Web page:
The U.S. Fish and Wildlife Service (USFWS) has proposed to de-list the gray wolf in the lower 48 United States. USFWS thinks wolves are fully recovered as a healthy population and can withstand anything thrown their way. If this proposed regulation is enacted, the wolf would lose the protections of the Endangered Species Act in the states where such protections still exist. We have seen what has happened when wolves were de-listed in Idaho, Montana, and Wyoming. These states submitted management plans to the USFWS which permitted hunting of hundreds of wolves, down to a population of approximately 100 a state. USFWS approved these plans, and the frenzied slaughter continues. Most of our country’s wolves existed in those three states and in the national parks which adjoin them. You have heard me talk about this here before – many times.
Comments on this proposed de-listing can be made to USFWS electronically through December 17, 2013 by following this link: U.S. Fish and Wildlife Service electronic comments (The link www.regulations.gov is not functioning at the time of posting; hopefully it will soon work. Please don’t give up.) Update: link is now functioning. Docket ID number is
FWS-HQ-ES-2013-0073-30560 You need this number to enter a comment; number is sometimes but not always available on the link (!).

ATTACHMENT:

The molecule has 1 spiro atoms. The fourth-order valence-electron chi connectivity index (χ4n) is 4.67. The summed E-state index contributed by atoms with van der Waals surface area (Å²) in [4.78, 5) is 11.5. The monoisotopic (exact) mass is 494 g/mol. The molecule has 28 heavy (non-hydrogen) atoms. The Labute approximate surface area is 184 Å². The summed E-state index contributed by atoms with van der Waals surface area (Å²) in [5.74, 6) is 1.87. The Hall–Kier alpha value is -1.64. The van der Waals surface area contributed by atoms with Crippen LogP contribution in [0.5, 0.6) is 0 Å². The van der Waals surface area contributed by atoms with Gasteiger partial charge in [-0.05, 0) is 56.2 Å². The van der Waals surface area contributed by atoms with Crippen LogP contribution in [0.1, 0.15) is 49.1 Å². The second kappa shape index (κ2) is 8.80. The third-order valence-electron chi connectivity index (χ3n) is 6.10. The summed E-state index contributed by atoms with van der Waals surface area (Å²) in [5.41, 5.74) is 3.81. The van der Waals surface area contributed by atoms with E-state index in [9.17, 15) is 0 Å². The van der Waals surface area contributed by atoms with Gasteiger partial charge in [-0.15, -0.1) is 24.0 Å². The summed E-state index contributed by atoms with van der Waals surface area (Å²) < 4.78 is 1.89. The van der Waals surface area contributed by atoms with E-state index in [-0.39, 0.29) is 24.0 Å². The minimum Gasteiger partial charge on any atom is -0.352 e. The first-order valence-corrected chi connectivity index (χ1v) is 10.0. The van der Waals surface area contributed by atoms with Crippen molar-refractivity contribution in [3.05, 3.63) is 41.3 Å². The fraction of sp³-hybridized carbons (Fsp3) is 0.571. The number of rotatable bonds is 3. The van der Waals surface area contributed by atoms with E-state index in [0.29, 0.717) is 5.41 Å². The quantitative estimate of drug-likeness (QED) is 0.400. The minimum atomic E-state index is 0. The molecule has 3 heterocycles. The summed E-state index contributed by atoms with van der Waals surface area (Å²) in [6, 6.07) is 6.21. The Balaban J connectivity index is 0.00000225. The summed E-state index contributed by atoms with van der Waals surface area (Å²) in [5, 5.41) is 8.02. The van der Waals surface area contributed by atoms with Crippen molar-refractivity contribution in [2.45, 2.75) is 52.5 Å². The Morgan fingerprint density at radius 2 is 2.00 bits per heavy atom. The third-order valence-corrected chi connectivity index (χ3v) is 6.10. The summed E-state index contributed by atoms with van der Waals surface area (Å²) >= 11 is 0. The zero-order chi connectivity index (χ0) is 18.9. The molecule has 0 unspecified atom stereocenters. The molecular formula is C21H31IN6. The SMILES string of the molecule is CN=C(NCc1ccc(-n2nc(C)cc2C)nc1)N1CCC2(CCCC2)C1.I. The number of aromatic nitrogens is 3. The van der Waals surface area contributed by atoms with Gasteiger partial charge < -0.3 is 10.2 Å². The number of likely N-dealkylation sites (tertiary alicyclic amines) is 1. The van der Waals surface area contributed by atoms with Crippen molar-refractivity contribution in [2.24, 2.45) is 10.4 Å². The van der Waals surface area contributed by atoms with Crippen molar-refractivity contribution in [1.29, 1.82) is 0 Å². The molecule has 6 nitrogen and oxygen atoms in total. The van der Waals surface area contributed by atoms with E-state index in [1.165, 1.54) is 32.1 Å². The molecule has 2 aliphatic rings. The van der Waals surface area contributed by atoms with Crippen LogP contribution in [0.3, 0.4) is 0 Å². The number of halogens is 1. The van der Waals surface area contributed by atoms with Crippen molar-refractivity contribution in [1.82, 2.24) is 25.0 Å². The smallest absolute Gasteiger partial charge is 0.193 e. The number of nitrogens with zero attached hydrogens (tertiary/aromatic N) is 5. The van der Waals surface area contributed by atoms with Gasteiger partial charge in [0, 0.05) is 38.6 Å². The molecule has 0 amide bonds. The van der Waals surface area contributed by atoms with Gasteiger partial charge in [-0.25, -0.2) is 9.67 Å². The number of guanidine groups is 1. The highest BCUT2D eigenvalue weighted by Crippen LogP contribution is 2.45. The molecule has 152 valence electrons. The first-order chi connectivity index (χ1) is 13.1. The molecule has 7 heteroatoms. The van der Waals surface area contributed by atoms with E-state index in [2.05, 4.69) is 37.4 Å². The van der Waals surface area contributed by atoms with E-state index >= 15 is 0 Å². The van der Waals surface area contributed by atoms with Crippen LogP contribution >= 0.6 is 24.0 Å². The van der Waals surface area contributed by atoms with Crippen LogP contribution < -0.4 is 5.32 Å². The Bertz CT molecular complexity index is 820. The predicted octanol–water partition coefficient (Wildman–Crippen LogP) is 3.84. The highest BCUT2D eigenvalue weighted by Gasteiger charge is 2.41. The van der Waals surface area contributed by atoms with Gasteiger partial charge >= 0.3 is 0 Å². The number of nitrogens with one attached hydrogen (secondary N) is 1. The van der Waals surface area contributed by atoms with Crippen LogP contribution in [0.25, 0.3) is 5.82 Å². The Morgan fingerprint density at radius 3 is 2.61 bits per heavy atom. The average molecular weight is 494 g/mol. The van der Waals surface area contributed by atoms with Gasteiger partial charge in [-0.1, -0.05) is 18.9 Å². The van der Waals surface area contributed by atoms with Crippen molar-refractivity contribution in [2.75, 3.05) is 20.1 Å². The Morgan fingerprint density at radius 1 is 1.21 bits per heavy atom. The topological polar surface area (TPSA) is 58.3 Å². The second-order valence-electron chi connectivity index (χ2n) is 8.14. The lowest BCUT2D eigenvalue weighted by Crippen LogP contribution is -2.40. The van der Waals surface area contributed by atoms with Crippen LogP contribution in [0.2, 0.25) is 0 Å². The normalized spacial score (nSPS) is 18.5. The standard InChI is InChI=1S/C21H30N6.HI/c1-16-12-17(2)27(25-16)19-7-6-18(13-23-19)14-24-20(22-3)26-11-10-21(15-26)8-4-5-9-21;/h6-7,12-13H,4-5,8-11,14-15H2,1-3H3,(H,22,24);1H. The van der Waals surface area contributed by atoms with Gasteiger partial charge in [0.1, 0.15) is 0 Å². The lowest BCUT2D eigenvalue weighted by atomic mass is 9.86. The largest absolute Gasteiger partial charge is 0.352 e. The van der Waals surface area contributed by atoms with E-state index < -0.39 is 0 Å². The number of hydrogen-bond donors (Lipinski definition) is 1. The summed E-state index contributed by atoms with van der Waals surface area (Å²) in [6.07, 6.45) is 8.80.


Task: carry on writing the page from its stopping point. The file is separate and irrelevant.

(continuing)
USFWS is coming to Colorado and will hold a public hearing on November 19. I will be there to give my comments in person. On October 16, Defenders of Wildlife and other conservation organizations hosted a public comment meeting to replace one cancelled by USFWS when the federal government shut down. I also made comments at this hearing. What follows is some version of the comments I intend to give November 19 and something like the comments I did give on October 16.
Please, inform yourselves about what is happening and is about to happen to wolves in this country. If you care, communicate with USFWS. They need to hear from more people who have a stake in ongoing wolf recovery and protection in the U.S.
November 19, 2013 Proposed Remarks to US Fish and Wildlife Service:
Hello U.S. Fish and Wildlife Service,
So happy to have you here, so you can see and hear firsthand how concerned the speakers tonight are about the continued viability on the land, the continued flourishing, the long-term good health of the gray wolf. As they go, so do we go.